Plagiarism is taking ownership of someone else’s writing without giving proper attribution. Self-plagiarism is reusing your own work without stating that it has been previously used. We are all taught in college that original writing and research is golden. We aren’t allowed to plagiarize or self-plagiarize anything for a collegiate project, so reusing text in our reports can come as a serious shock when we start writing CRM reports. In the case of CRM boilerplate, we are technically guilty of self-plagiarism. But, this accusation depends on how you interpret the word “plagiarism.”

As boilerplate is widely used in the consulting world, our writing takes place in a murky grey area when it comes to plagiarism. The ethical conundrum surrounding the reuse of generic, industry-standard text is discussed in Michelle O’Brien Louch’s 2015 article “Single-Sourcing, Boilerplates, and Re-Purposing: Plagiarism and Technical Writing” (http://proc.iscap.info/2015/cases/3638.pdf). The article is based on a hypothetical situation where college students used industry-standard text in a class assignment, some of whom failed to cite the original source. Louch also talks about how most technical writing involves riffing off existing templates, previously written text, or using boilerplate text—which is technically plagiarism or self-plagiarism. In the end Louch decides the grading rubric should be adjusted to allow for self-plagiarism via boilerplate, which is an activity that students will encounter in the workplace.

Reusing existing text produced by your company IS self-plagiarism but it is okay given the redundant nature of many CRM report sections, SHPO reporting rubrics, and the nature of our industry’s need to keep costs low. Using boilerplate is not ideal, but it is the most efficient and cost-effective way of meeting our clients’ needs. We simply cannot rewrite every single report from the ground up because that would dramatically increase costs without significantly changing our recommendations. Some sections cannot be boilerplated (project results, recommendations, site records, synthetic sections, ect.) I recommend each boilerplate section be made specific to each project, which means it will have to be slightly adjusted each time you use it.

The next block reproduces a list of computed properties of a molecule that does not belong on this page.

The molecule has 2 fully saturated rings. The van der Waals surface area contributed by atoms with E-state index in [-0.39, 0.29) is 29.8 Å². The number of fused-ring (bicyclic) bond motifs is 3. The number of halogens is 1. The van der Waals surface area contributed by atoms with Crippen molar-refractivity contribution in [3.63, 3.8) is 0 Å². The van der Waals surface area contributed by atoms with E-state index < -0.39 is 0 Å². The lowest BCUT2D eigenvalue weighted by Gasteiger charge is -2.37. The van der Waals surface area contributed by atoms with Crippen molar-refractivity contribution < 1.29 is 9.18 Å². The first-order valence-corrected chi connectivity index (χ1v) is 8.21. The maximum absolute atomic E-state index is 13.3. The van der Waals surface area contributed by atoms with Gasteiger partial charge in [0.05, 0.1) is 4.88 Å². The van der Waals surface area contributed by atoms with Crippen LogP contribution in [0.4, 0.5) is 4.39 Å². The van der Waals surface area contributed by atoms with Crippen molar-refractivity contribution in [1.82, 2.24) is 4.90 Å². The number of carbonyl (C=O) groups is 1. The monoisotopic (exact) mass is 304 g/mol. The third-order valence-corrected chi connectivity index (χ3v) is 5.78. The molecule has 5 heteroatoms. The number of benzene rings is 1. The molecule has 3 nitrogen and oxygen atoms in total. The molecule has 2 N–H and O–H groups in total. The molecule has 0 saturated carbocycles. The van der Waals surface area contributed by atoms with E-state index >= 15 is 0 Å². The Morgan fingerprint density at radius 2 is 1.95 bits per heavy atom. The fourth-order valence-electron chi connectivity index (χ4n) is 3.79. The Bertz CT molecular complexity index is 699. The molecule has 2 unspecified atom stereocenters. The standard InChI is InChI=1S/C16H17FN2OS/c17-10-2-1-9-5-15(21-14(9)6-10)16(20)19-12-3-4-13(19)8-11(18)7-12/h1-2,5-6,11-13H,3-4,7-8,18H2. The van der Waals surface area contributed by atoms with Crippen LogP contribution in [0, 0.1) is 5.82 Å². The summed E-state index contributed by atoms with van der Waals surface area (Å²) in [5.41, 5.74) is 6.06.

However, I remain unsure as to the ethicality of our widespread and liberal use of boilerplate in CRM. In academia, this practice is strongly discouraged but it does not seem to be shunned in consulting. Our clients probably do not care if we reuse stock text in our reports, but just because they don’t make us write each report from ground up does not mean it is okay to keep reusing our reports ad nauseum.

Continuing this practice is efficient but I don’t know if it’s ethical. I leave it up to you to answer that.

One thing is sure: It is unethical to take ownership of text written by other scholars or companies without giving proper citations. This is plagiarism. It is unethical and, if somebody finds out you did this, you will become a pariah in the CRM world.

Archaeologists use boilerplate. Period.

Whether its completing a grant application, writing a statement of qualifications, or portions of a Phase I survey report, archaeologists use boilerplate. It is part of our craft because we are expected to write a lot and we are human beings who live finite lives. Properly citing borrowed text is one way we can avoid plagiarism, but, when it comes to proprietary text written in-house, reusing prefabricated or previously published material is de rigueur for the cultural resource management industry. It would be great if we had the time and budget to write each report from the ground up but that rarely happens. Also, using boilerplate allows time and effort to be allocated to other parts of the project that have a greater potential to contribute to the archaeological record.

Mindlessly “cut ‘n pasting” boilerplate is the biggest problem with its use in cultural resource management. The best way to avoid this is by crafting high-quality, prefabricated boilerplate that addresses research questions that matter on a local level.

You are going to be forced to use boilerplate if you stay in archaeology long enough. The way you use this previously written text is up to you.

What do you think about using boilerplate in cultural resource management archaeology projects? Write a comment below or send me an email.